The largest fixed resistances, which are all independent of the rated voltage, include the highly doped substrate (RSubs), the channel resistance (RSubs) from where the current is forced against the oxide interface, and the resistance from the JFET region (RJFET) where the current is squeezed into a narrow channel between the device’s gate/body regions.


When laying out a die, ideally there would be minimal space that does not carry current. However, termination regions around the edge are required to maximise breakdown voltage, and gate pads needed to contact to the device. These add to a die’s footprint so skewing the specific on-resistance (resistance × area [ohms-cm2]) calculated. In accounting for the MOSFETs resistances, we discount this inactive area by reducing the total resistance by the % inactive area.


Finally, the package will add a small resistance to every device, as a few thin wire bonds are used to connect the semiconductor chip to the package. This affects most of the SiC devices analysed herein, but in fact, part of the reason that the Si devices are so incredibly good in Figure 1 is that this data comes from bare die, without resistances from packaging.


To understand the present state of SiC, one needs to consider each of these resistances. But first a question:


What voltage does a 650 V rated MOSFET breakdown at?

Measured breakdown voltages from 650 V and 1200 V rated SiC MOSFETs
Figure 3: Measured breakdown voltages from 650 V and 1200 V rated SiC MOSFETs

The answer to this is quite surprising. The best-in-class 650V MOSFET (as of late 2021), with the lowest specific on-resistance in Figure 1, actually breaks down at 1250V. The best-in-class 1200V MOSFET, which came from the same manufacturer, breaks down at 1550V. This can be seen in Figure 3.


While this might seem like a tangent from the theme of the article, of totting up device resistances, this overdesign, or derating, is critical. The trade-off between low on-resistance and high breakdown voltage, means that to achieve the optimal device, it should be designed to breakdown just fractionally higher that its rated voltage. Yet, as pointed out in a 2020 Wolfspeed article: “IGBTs are typically rated at 1.2 kV, with VDS breakdown voltage close to 1.25 kV. Wolfspeed’s SiC MOSFETs, while rated at 1.2 kV, typically have breakdown voltages several hundred volts higher.”


The best-in-class 650V MOSFET actually breaks down at 1250V.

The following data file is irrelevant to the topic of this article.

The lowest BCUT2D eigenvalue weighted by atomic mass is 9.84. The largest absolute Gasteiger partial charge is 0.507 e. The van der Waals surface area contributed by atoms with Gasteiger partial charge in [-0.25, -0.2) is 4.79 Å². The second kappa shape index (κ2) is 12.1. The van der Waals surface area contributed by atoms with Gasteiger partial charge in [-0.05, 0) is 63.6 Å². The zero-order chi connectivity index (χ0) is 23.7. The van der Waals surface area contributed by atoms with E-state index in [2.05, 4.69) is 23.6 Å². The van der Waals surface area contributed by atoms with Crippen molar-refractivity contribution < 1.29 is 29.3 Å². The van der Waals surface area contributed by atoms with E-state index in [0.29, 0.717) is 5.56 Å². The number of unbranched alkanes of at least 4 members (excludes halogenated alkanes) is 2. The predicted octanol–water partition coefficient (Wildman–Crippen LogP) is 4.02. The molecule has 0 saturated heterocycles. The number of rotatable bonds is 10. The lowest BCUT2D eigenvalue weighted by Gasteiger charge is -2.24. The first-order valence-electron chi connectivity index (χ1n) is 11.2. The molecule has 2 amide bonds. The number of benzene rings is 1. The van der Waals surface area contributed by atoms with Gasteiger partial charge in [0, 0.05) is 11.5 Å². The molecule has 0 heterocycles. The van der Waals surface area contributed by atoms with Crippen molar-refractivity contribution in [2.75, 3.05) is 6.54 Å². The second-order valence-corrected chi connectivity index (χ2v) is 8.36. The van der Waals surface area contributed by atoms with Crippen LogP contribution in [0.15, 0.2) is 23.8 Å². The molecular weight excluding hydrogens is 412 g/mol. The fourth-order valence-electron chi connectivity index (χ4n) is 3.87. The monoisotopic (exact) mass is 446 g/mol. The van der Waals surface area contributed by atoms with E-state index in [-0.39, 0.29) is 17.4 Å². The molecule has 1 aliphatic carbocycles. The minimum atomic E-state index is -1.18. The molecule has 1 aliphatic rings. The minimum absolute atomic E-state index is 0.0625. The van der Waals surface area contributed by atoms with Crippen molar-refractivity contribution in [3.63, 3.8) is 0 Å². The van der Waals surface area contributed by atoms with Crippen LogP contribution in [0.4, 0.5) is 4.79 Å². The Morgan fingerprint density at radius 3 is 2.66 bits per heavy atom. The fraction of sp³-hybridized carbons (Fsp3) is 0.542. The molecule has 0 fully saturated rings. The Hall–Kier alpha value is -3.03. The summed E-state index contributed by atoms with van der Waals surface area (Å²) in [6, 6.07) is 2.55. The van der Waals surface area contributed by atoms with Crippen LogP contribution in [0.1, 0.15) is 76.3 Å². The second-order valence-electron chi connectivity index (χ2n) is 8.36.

At PGC Consultancy, we have independently tested the latest generations of SiC devices, from all the major manufacturers, and this drift region overdesign is universal, and these are not the largest breakdown voltages we have measured. The implication of this is that these devices will have a much higher drift region resistance than required (as RDr ∝ VBr^2.28), given that the most optimal resistance possible to achieve 1250V will be >4x greater than that for a 650V, the resistance at 1550V being at least 1.5x greater than at 1200V.


Why design for such a large voltage then? After all, Si devices aren’t derated to this degree, and with SiC real estate so expensive, there is much to gain by having the lowest possible resistance.


The primary reason for this appears to be gate oxide reliability. While SiC’s greatest strength is that it can withstand a high critical electric field, as this high field is supported at the semiconductor surface next to the gate oxide, it is problematic. Gate oxide leakage, and its reliability, is proportional to the electric field across it and Gauss’ Law dictates that the electric field in the oxide will be 2.6x greater than at the SiC surface. Therefore, were a 650V device really breaking down at 700V, then such a high electric field beneath the gate would cause yield issues, as a high percentage of devices would fail at during the gate stress burn-in qualification. By overdesigning the drift region to withstand a greater voltage, the result is a derating of the MOSFET. The 1250 V breakdown voltage of the 650V class MOSFET means that when the device is operated in a 400 V electric vehicle drivetrain, the peak field in the device will only reach one third of its highest possible value, ensuring long term gate reliability.


Analysing the resistances of SiC MOSFETs


The resistances of a SiC MOSFET
Figure 4: Breaking down the resistances of a SiC MOSFET, PGC Consultancy's estimates of the contributions from the major device resistances.